J.Crew’s perilous slide into fashion obscurity continues. Their sales fell to the tune of almost $800 million. Tales of shifty sizing and poor quality persist. And now their ‘retailer goodwill’ has plunged through the floor. Apparently, no one is feeling good about buying J.Crew.
There was some hope earlier in the year that J.Crew would return to its roots. But their Spring 2016 Collection is full of culottes, poly-blend, and sack dresses. They also seem more interested in designer collaborations than bringing their former shoppers back into the stores.
CEO Mickey Drexler seems to think that customers just see bad fashion as an opportunity for a discount, not a continuing disappointment that has us shopping elsewhere. And retail-watchers don’t think the brand will bounce back anytime soon.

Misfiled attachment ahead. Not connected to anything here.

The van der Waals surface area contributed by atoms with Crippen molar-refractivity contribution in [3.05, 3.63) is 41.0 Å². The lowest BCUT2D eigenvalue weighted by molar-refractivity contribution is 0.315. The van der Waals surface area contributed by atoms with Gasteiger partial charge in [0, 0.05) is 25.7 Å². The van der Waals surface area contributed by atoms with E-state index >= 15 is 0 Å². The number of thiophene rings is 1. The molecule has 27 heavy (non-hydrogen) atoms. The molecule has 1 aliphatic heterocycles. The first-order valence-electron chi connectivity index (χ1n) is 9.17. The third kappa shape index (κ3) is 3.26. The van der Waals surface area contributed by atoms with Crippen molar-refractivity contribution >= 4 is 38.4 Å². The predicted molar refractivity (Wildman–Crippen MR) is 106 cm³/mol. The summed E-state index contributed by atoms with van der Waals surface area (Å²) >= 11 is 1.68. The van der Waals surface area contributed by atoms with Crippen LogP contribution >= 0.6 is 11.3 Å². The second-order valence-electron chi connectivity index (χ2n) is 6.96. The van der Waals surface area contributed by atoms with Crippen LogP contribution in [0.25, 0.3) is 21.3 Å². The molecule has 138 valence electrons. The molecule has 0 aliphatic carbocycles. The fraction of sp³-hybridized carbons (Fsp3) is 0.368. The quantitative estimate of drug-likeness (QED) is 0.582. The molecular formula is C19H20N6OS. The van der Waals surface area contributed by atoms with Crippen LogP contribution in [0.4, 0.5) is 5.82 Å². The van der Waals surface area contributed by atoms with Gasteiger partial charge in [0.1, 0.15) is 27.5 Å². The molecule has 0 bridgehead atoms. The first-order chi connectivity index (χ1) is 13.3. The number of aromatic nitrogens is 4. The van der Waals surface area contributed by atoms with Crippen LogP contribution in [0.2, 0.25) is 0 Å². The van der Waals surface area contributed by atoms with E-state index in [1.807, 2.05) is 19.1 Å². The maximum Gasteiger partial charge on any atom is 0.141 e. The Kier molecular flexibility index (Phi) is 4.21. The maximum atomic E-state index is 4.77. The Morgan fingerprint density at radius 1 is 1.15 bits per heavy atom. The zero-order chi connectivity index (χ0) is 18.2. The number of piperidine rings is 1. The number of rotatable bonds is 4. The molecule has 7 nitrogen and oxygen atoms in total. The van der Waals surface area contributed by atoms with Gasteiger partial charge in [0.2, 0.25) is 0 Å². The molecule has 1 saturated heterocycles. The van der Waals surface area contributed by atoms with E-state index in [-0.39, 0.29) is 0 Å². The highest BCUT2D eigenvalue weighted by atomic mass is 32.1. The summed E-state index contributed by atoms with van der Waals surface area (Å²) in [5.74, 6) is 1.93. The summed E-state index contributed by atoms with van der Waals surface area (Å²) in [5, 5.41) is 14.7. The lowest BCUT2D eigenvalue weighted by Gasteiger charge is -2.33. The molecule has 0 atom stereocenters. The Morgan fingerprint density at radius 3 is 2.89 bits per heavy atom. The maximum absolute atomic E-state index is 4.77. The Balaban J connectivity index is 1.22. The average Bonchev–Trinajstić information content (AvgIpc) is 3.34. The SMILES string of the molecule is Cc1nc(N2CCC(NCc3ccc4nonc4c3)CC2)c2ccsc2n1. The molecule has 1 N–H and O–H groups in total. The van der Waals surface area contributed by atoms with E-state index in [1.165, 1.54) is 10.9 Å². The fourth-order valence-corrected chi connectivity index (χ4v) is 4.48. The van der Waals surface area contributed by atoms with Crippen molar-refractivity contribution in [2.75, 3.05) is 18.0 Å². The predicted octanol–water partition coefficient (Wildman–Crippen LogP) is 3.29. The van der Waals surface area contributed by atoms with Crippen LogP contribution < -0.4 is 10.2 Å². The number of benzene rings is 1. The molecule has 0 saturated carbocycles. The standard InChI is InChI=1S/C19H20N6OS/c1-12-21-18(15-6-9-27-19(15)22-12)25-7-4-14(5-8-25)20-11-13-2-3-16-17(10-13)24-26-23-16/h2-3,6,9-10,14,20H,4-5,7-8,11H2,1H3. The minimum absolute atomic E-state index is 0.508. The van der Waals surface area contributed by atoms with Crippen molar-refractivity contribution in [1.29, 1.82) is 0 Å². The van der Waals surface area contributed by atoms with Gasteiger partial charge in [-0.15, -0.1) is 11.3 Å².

“In a sense we believe that J Crew and its management are not sufficiently humble about the brand’s current status and are rather divorced from the realities of the retail marketplace.”
Yet, many customers are still yelling into the void praying that the J.Crew ‘powers that be’ are listening. I’ve said it before, and I’ll say it again, J.Crew’s customers want quality and style. Reviving J.Crew will mean returning to the days of classic styles with just a hint of edge, and leaving the ‘canary shearling lining’ on the cutting room floor.
Jenna Lyons should teach a class on how to survive being an ’embattled’ designer. Marissa Webb didn’t even last a full year at Banana, and we’ll see how long Zac Posen survives at Brooks Brothers. But as long as J.Crew ponies up the cash to magazine editors, bloggers, and stylists, people will keep singing Lyons’ praises.
You know, except for the thousands of women who no longer shop at J.Crew.